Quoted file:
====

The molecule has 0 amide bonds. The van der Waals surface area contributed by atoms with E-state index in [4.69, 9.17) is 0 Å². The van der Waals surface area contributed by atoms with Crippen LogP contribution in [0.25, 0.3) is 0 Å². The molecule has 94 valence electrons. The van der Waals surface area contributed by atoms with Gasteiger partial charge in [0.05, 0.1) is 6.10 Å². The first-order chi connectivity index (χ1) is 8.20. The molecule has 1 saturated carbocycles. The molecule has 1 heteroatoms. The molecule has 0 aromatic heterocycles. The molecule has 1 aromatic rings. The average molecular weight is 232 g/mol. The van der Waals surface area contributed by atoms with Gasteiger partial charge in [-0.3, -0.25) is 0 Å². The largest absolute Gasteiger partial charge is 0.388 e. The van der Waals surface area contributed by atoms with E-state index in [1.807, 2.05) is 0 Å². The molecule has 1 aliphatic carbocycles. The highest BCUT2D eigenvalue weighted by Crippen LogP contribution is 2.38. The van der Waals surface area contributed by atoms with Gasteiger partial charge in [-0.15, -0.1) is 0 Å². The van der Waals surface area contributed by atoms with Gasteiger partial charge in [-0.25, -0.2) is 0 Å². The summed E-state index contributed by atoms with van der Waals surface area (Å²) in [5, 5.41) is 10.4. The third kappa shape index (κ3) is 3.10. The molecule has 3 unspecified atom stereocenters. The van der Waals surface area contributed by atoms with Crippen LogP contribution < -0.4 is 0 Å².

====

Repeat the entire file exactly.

The molecule has 0 amide bonds. The van der Waals surface area contributed by atoms with E-state index in [4.69, 9.17) is 0 Å². The van der Waals surface area contributed by atoms with Crippen LogP contribution in [0.25, 0.3) is 0 Å². The molecule has 94 valence electrons. The van der Waals surface area contributed by atoms with Gasteiger partial charge in [0.05, 0.1) is 6.10 Å². The first-order chi connectivity index (χ1) is 8.20. The molecule has 1 saturated carbocycles. The molecule has 1 heteroatoms. The molecule has 0 aromatic heterocycles. The molecule has 1 aromatic rings. The average molecular weight is 232 g/mol. The van der Waals surface area contributed by atoms with Gasteiger partial charge in [-0.3, -0.25) is 0 Å². The largest absolute Gasteiger partial charge is 0.388 e. The van der Waals surface area contributed by atoms with E-state index in [1.807, 2.05) is 0 Å². The molecule has 1 aliphatic carbocycles. The highest BCUT2D eigenvalue weighted by Crippen LogP contribution is 2.38. The van der Waals surface area contributed by atoms with Gasteiger partial charge in [-0.15, -0.1) is 0 Å². The van der Waals surface area contributed by atoms with Gasteiger partial charge in [-0.25, -0.2) is 0 Å². The summed E-state index contributed by atoms with van der Waals surface area (Å²) in [5, 5.41) is 10.4. The third kappa shape index (κ3) is 3.10. The molecule has 3 unspecified atom stereocenters. The van der Waals surface area contributed by atoms with Crippen LogP contribution < -0.4 is 0 Å².